It's very easy to say, "This particular action will save lives", but without analyzing the possible consequences of the particular action, or qualifying the phrase "save lives", you're in danger of surrendering quite a bit for little gain.

> The problem is that once the crisis is over, the government will not bother to
> remove those restrictive laws.

Absolutely.

> What they should do is to include a short time limit on those laws (a year or so),
> after which they must be renewed.

Unfortunately, this tactic doesn't work either, since the renewal can be a rubber-stamp affair. The Romans were one of the first to come up with this idea... you had two consuls, and in a time of great crisis one of them could be appointed dictator by ruling of the senate. He would have absolute power until the crisis was over, at which point he would abdicate his dictatorship and become a consul again ("dictator" originally had a positive connotation!) This works great if the dictator gives up the power, not so great otherwise.

Richard VeryardNovember 28, 2005 5:48 PM

What do you think the American military is doing in Iraq if not protecting Iraqi citizens? In an asymmetric world, the concept of deperimeterization applies just as much to national/international security as to computer security. Of coures we need proper governance and oversight, but we cannot put the clock back to a simpler world in which police and military work could be cleanly separated.

CynicNovember 28, 2005 5:55 PM

@Richard Veryard

"Protecting Iraqi citizens?" Can you even say that with a straight face after so much evidence of torture, the indiscriminate use of weapons in civilian areas, and a grossly irresponsible lack of post-occupation planning has surfaced?

acNovember 28, 2005 6:04 PM

@Richard

Actually the example of American military purportedly assuming a police role in Iraq is a great example of why the job of policing should be left to police. I guess the difference is whether or not you think American forces are endangering more Iraqi civilians than they are protecting.

A clear delineation between police power and military power is not an anachronism from a simpler time--it's the solution to some of the very problems we've caused by allowing that line to blur.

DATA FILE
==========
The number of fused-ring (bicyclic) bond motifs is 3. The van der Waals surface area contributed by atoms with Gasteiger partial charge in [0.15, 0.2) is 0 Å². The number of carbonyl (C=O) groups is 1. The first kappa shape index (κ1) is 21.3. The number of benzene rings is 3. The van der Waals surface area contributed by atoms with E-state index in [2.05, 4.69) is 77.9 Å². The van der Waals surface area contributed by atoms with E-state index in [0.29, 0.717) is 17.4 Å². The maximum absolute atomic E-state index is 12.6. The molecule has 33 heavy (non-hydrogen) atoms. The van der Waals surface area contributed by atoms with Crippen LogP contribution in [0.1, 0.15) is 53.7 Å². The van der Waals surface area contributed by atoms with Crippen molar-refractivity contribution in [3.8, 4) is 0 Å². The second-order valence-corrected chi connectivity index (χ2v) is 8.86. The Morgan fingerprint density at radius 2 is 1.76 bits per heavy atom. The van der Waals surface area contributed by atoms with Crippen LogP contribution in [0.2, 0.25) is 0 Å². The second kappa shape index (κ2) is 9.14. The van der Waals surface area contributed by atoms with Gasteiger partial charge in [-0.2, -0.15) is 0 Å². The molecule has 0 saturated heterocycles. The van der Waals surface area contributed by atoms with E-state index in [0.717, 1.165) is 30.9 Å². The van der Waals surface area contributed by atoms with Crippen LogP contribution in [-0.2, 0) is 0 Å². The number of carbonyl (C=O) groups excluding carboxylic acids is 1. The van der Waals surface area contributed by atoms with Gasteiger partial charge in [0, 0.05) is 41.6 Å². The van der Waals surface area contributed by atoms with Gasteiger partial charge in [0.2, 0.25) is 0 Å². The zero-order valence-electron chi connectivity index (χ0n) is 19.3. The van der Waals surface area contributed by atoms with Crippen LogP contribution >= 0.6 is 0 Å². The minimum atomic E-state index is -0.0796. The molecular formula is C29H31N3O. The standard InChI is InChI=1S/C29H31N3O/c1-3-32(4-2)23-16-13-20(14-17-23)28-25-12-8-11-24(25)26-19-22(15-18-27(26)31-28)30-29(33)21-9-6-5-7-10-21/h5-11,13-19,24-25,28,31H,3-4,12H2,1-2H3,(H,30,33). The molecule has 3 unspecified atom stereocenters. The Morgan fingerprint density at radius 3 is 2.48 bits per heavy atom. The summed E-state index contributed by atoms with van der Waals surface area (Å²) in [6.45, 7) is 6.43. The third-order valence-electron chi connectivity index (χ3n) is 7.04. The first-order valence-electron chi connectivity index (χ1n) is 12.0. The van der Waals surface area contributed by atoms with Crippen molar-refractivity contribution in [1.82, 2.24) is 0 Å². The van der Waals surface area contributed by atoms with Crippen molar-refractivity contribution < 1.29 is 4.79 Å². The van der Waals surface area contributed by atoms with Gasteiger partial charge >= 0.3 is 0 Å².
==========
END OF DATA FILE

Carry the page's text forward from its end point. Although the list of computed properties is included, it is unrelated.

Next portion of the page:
Pat CahalanNovember 28, 2005 6:25 PM

@ ac

> Actually the example of American military purportedly assuming a police role in Iraq
> is a great example of why the job of policing should be left to police.

I agree.

There are non-subtle and dramatic differences between the missions of military and police institutions that lead to fundamental incompatibilities in both training methods and effective strategies by personnel in live deployment.

Cops aren't soldiers, and should not be armed like soldiers or trained like soldiers. Soldiers aren't cops, and shouldn't be expected to effectively police a population. Period.

Roy Owens`November 28, 2005 6:53 PM

@Y.L.

"The problem is that once the crisis is over ..."

You're an optimist, not a realist. The crisis will never be over.

The War on Terrorism scares most Americans into meek acquiescence to anything the government decides to do, and they don't want to know the details, or even the broad strokes in most case. Meanwhile the same war stokes the Islamists' fight against the infidels, helping their recruitment, encouraging suicide both in bombing and in fighting to the death, enraging them through cultural insults by subjecting innocent civilians to the most vile actions they know, encouraging contributors to be generous -- or at least to pay their 'religious tax' (Or else!).

Remember East versus West? In the West, World Communism was the great menace to be defeated. Well, not really. Merely to be kept at bay, exactly at bay, not really hurt in any way. It wouldn't do to have a weakened enemy. We needed our enemy strong and mighty and implacable and relentless. It would be just like a hot war but without actually warring. A 'cold war', you could say. A pretend war. In Communist countries, the boogieman role was played by Yankee Imperialism.

North Korea and South Korea played each other's bad guy.

Communism later failed as a global boogieman. (Remember Nixon's love affair with Communist China?)

Now we have International Terrorism. It's here, it's there, it's everywhere -- wherever you need it to be, whenever you need it to be there.

The UK has copied the game from the US, and now Australia is running a game of their own. (They are making Christmas Island their Guantanamo.) I suspect Russia has their own game going, more on the sly than openly.

Most of the rest of the world is deeply alarmed by all this. They have little choice but to band together to form an anti-anti-terrorism community, opposing the war on terrorism.